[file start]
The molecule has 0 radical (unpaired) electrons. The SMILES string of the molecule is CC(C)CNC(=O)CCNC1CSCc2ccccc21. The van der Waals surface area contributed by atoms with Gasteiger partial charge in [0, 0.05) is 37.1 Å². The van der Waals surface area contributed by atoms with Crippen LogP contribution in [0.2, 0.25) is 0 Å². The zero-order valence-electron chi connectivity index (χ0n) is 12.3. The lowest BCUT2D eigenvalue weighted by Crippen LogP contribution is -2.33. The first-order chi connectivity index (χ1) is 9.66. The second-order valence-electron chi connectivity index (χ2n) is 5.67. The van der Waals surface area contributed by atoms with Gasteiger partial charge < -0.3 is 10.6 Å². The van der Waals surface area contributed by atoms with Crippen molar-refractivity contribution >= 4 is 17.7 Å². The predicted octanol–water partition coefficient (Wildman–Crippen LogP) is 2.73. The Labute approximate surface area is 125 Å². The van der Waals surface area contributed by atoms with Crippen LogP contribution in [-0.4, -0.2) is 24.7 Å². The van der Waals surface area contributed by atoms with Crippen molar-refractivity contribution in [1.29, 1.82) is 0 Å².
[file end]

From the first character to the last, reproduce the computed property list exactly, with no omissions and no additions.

The molecule has 0 radical (unpaired) electrons. The SMILES string of the molecule is CC(C)CNC(=O)CCNC1CSCc2ccccc21. The van der Waals surface area contributed by atoms with Gasteiger partial charge in [0, 0.05) is 37.1 Å². The van der Waals surface area contributed by atoms with Crippen LogP contribution in [0.2, 0.25) is 0 Å². The zero-order valence-electron chi connectivity index (χ0n) is 12.3. The lowest BCUT2D eigenvalue weighted by Crippen LogP contribution is -2.33. The first-order chi connectivity index (χ1) is 9.66. The second-order valence-electron chi connectivity index (χ2n) is 5.67. The van der Waals surface area contributed by atoms with Gasteiger partial charge < -0.3 is 10.6 Å². The van der Waals surface area contributed by atoms with Crippen molar-refractivity contribution >= 4 is 17.7 Å². The predicted octanol–water partition coefficient (Wildman–Crippen LogP) is 2.73. The Labute approximate surface area is 125 Å². The van der Waals surface area contributed by atoms with Crippen LogP contribution in [-0.4, -0.2) is 24.7 Å². The van der Waals surface area contributed by atoms with Crippen molar-refractivity contribution in [1.29, 1.82) is 0 Å².